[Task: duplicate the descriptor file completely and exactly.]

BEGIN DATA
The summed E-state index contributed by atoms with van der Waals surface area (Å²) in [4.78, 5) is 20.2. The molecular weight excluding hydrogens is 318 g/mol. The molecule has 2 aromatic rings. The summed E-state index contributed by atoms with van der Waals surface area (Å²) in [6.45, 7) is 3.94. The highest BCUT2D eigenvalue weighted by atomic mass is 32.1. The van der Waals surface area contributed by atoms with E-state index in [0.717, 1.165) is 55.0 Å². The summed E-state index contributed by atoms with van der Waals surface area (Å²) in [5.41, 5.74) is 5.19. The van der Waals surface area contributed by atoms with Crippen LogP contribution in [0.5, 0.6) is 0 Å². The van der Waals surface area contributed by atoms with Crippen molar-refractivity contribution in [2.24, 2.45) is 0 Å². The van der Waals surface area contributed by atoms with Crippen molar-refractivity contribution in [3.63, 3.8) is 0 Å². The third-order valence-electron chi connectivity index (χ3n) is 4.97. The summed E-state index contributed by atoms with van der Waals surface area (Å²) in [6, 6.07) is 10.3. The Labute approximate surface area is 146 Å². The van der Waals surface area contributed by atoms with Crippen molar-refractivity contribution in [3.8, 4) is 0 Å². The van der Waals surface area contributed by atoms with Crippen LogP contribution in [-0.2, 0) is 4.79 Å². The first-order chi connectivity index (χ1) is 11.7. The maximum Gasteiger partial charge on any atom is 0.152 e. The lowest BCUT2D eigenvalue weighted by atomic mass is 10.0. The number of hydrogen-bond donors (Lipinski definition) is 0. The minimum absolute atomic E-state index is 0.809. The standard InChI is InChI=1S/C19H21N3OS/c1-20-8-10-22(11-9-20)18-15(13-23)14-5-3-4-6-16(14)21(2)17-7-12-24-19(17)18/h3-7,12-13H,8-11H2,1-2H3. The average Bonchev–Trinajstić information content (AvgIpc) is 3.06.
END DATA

The summed E-state index contributed by atoms with van der Waals surface area (Å²) in [4.78, 5) is 20.2. The molecular weight excluding hydrogens is 318 g/mol. The molecule has 2 aromatic rings. The summed E-state index contributed by atoms with van der Waals surface area (Å²) in [6.45, 7) is 3.94. The highest BCUT2D eigenvalue weighted by atomic mass is 32.1. The van der Waals surface area contributed by atoms with E-state index in [0.717, 1.165) is 55.0 Å². The summed E-state index contributed by atoms with van der Waals surface area (Å²) in [5.41, 5.74) is 5.19. The van der Waals surface area contributed by atoms with Crippen LogP contribution in [0.5, 0.6) is 0 Å². The van der Waals surface area contributed by atoms with Crippen molar-refractivity contribution in [2.24, 2.45) is 0 Å². The van der Waals surface area contributed by atoms with Crippen molar-refractivity contribution in [3.63, 3.8) is 0 Å². The third-order valence-electron chi connectivity index (χ3n) is 4.97. The summed E-state index contributed by atoms with van der Waals surface area (Å²) in [6, 6.07) is 10.3. The Labute approximate surface area is 146 Å². The van der Waals surface area contributed by atoms with Crippen molar-refractivity contribution in [3.8, 4) is 0 Å². The van der Waals surface area contributed by atoms with Crippen LogP contribution in [-0.2, 0) is 4.79 Å². The first-order chi connectivity index (χ1) is 11.7. The maximum Gasteiger partial charge on any atom is 0.152 e. The lowest BCUT2D eigenvalue weighted by atomic mass is 10.0. The number of hydrogen-bond donors (Lipinski definition) is 0. The minimum absolute atomic E-state index is 0.809. The standard InChI is InChI=1S/C19H21N3OS/c1-20-8-10-22(11-9-20)18-15(13-23)14-5-3-4-6-16(14)21(2)17-7-12-24-19(17)18/h3-7,12-13H,8-11H2,1-2H3. The average Bonchev–Trinajstić information content (AvgIpc) is 3.06.